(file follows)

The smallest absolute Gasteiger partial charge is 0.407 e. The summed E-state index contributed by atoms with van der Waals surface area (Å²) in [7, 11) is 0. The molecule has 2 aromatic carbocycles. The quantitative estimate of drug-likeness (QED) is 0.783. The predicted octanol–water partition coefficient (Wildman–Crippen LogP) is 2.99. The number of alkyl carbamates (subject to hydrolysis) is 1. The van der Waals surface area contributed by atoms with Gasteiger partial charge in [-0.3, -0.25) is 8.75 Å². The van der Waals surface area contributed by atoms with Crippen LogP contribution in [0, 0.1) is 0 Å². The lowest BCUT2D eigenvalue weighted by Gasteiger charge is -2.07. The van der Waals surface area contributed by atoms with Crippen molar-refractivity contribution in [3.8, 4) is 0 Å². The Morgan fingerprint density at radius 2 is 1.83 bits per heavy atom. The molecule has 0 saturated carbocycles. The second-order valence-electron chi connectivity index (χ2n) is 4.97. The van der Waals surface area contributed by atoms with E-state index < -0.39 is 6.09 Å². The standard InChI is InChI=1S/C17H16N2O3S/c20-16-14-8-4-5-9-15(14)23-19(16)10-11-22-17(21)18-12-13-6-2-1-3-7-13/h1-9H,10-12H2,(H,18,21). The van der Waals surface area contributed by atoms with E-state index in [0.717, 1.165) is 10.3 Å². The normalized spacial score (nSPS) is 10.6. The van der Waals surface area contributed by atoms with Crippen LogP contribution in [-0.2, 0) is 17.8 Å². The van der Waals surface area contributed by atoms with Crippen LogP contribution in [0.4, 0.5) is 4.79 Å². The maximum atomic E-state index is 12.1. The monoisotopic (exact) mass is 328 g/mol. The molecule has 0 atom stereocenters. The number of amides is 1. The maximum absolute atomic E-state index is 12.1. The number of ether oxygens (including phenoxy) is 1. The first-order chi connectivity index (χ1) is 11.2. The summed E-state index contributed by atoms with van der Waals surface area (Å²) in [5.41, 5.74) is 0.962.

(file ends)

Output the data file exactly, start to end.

The smallest absolute Gasteiger partial charge is 0.407 e. The summed E-state index contributed by atoms with van der Waals surface area (Å²) in [7, 11) is 0. The molecule has 2 aromatic carbocycles. The quantitative estimate of drug-likeness (QED) is 0.783. The predicted octanol–water partition coefficient (Wildman–Crippen LogP) is 2.99. The number of alkyl carbamates (subject to hydrolysis) is 1. The van der Waals surface area contributed by atoms with Gasteiger partial charge in [-0.3, -0.25) is 8.75 Å². The van der Waals surface area contributed by atoms with Crippen LogP contribution in [0, 0.1) is 0 Å². The lowest BCUT2D eigenvalue weighted by Gasteiger charge is -2.07. The van der Waals surface area contributed by atoms with Crippen molar-refractivity contribution in [3.8, 4) is 0 Å². The Morgan fingerprint density at radius 2 is 1.83 bits per heavy atom. The molecule has 0 saturated carbocycles. The second-order valence-electron chi connectivity index (χ2n) is 4.97. The van der Waals surface area contributed by atoms with E-state index < -0.39 is 6.09 Å². The standard InChI is InChI=1S/C17H16N2O3S/c20-16-14-8-4-5-9-15(14)23-19(16)10-11-22-17(21)18-12-13-6-2-1-3-7-13/h1-9H,10-12H2,(H,18,21). The van der Waals surface area contributed by atoms with E-state index in [0.717, 1.165) is 10.3 Å². The normalized spacial score (nSPS) is 10.6. The van der Waals surface area contributed by atoms with Crippen LogP contribution in [-0.2, 0) is 17.8 Å². The van der Waals surface area contributed by atoms with Crippen LogP contribution in [0.4, 0.5) is 4.79 Å². The maximum atomic E-state index is 12.1. The monoisotopic (exact) mass is 328 g/mol. The molecule has 0 atom stereocenters. The number of amides is 1. The maximum absolute atomic E-state index is 12.1. The number of ether oxygens (including phenoxy) is 1. The first-order chi connectivity index (χ1) is 11.2. The summed E-state index contributed by atoms with van der Waals surface area (Å²) in [5.41, 5.74) is 0.962.